These last few months have been some of the most exciting, depressing, and troubling times for those interested in the phenomenon of cyberwar. As a cyber skeptic deeply engaged in this emerging debate I want to take a step back and analyze what we have learned.
First there was news of the Flame virus menacing due to its sheer size and abilities. Then a cyber backdoor was discovered on a Boeing 787 that could potentially allow the planes to be taken over remotely. On top of all this, David Sanger released excerpts of his book detailing how Stuxnet was a US government effort, in tandem with Israel, to target Iranian systems.
All of these events are examples of the continuing cyber hype perpetrated by the news media. The Flame virus apparently was detected at least three and as long as five years ago and no one thought anything of it. Repackage it as a ‘massive’ virus in the vein of Stuxnet and now you have a story. No matter that this virus appears to be focused on simple espionage. Its capabilities sound interesting – logging keystrokes to reveal passwords, listening in on local conversations, and activating cameras attached to computers – but in reality these techniques have been around almost as long as computers have been.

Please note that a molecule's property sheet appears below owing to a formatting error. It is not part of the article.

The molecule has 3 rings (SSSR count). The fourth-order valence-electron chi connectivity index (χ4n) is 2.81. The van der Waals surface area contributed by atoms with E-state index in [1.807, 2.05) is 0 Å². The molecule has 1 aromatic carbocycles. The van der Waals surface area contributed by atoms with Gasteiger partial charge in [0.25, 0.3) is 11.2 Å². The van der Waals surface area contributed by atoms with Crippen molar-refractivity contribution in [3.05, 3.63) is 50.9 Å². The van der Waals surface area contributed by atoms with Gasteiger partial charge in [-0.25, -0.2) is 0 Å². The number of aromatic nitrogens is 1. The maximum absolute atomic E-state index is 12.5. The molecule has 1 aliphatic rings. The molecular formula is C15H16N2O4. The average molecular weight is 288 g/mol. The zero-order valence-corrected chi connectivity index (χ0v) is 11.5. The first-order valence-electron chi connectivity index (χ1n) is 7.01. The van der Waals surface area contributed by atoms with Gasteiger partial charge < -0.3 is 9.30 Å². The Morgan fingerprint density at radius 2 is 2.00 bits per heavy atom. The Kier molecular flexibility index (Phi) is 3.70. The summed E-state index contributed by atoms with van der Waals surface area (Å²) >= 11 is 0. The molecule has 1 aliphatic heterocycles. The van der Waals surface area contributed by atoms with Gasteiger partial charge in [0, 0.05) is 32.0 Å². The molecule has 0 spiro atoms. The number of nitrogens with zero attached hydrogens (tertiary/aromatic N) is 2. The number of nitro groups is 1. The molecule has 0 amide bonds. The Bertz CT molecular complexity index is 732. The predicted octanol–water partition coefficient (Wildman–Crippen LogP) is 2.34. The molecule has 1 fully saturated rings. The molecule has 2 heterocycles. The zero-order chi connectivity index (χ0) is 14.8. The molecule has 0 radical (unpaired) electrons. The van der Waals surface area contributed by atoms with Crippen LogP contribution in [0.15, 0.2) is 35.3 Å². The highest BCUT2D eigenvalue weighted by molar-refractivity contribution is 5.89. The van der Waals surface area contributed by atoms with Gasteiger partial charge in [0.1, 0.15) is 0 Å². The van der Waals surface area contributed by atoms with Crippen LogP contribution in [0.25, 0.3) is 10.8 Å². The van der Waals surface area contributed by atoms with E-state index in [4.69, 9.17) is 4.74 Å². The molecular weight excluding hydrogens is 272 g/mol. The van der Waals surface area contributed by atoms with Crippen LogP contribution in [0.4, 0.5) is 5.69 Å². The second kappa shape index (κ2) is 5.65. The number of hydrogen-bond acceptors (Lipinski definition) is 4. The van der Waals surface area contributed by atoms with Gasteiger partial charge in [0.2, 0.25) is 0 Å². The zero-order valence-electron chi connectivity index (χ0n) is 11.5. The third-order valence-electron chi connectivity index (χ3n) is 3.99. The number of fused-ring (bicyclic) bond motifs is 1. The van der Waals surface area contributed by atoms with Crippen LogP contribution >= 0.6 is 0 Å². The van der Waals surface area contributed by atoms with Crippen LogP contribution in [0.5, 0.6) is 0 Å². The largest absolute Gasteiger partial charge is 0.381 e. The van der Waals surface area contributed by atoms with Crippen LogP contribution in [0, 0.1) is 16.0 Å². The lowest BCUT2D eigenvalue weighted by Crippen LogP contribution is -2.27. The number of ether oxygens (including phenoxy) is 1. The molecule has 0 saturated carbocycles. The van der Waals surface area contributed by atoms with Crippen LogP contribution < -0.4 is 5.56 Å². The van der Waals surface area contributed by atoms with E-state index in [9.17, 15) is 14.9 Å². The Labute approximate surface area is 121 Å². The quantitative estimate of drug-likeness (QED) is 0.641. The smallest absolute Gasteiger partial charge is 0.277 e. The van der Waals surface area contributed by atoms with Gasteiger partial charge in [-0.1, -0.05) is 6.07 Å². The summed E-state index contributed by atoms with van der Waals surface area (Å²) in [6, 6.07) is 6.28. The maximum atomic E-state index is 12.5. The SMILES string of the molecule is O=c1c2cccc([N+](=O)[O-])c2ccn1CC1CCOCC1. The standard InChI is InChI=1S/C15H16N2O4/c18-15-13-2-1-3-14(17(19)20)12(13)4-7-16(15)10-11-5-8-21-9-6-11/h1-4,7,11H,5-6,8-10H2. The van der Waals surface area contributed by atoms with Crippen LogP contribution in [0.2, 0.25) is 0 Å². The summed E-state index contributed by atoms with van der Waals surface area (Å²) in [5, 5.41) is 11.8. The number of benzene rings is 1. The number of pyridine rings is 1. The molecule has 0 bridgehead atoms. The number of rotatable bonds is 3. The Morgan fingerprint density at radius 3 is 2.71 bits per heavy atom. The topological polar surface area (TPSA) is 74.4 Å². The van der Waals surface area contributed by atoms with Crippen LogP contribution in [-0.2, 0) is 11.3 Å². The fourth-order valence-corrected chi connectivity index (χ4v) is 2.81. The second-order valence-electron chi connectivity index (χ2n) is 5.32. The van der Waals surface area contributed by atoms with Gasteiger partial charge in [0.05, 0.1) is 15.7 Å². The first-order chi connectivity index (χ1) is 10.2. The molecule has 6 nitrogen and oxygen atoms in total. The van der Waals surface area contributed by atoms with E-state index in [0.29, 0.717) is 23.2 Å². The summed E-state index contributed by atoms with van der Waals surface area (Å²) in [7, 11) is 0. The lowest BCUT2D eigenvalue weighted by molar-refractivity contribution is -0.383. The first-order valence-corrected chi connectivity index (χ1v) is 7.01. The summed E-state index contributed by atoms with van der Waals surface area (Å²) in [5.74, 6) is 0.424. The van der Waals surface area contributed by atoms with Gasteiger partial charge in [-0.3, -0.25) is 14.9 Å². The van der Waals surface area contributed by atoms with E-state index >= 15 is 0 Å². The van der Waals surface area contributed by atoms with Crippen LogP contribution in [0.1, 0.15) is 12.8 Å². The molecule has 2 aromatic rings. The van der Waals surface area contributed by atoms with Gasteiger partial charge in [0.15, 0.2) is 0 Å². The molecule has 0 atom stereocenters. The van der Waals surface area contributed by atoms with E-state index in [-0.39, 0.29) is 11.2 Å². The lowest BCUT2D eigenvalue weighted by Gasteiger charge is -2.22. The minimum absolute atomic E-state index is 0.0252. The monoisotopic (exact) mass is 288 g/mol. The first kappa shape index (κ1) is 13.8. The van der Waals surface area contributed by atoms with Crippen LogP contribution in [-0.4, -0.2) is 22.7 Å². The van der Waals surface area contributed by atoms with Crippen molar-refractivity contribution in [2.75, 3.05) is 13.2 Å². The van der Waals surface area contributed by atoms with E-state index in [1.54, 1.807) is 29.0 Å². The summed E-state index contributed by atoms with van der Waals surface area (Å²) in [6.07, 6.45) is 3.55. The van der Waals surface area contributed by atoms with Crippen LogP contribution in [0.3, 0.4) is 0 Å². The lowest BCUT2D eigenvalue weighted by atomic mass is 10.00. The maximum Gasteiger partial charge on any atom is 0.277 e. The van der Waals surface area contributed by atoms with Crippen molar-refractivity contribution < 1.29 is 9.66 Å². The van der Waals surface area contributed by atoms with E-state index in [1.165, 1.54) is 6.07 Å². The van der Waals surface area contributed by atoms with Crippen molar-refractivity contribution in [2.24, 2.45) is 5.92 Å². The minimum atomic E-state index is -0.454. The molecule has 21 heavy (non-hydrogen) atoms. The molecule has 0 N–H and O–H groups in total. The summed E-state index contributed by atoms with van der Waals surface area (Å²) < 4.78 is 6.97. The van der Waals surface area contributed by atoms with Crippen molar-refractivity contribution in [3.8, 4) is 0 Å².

More importantly, the vulnerabilities the Flame virus exploits were patched by Microsoft and have been accounted for by major anti-virus organizations before the recent news, so where is the real danger? The key lesson is to update your virus definitions, not to fear the cyber boogeyman.
NPR suggested the decision to label the virus dangerous was politically motivated. The analysis came from a Russian firm whose interests lie in deflecting blame for cyber activity away from Russia and its allies and towards the West. Once again we are reminded how even disclosures of certain cyber activities are a politically motivated act filled with subtext and hidden intentions. Flame was an early virus likely developed to test systems for weaknesses, future viruses will likely be more dangerous but one should deal with that threat when it materializes because you cannot fight against the unknown.
The problem with the Boeing 787 is much more pressing and dangerous. It signals a tendency in the cyber world for actors to be their own worst enemies. A backdoor was inserted by the manufacturer of the chip system in the plane. Programmers typically will allow a system designer a form of backdoor control to be built into systems, or the backdoor could be simple hubris by those making the chipset. Regardless of the reason, a backdoor that could allow cyber access to critical infrastructure such as airlines is highly problematic; yet, the real issue is that defense is the burden of the defender. If there is a backdoor to American or British cyber systems, it is the responsibility of developers of the system to prevent these from occurring. These errors of development, reminding one of the flaws inherent in the Death Star, are the problem for those using the system. Vulnerabilities will be exploited.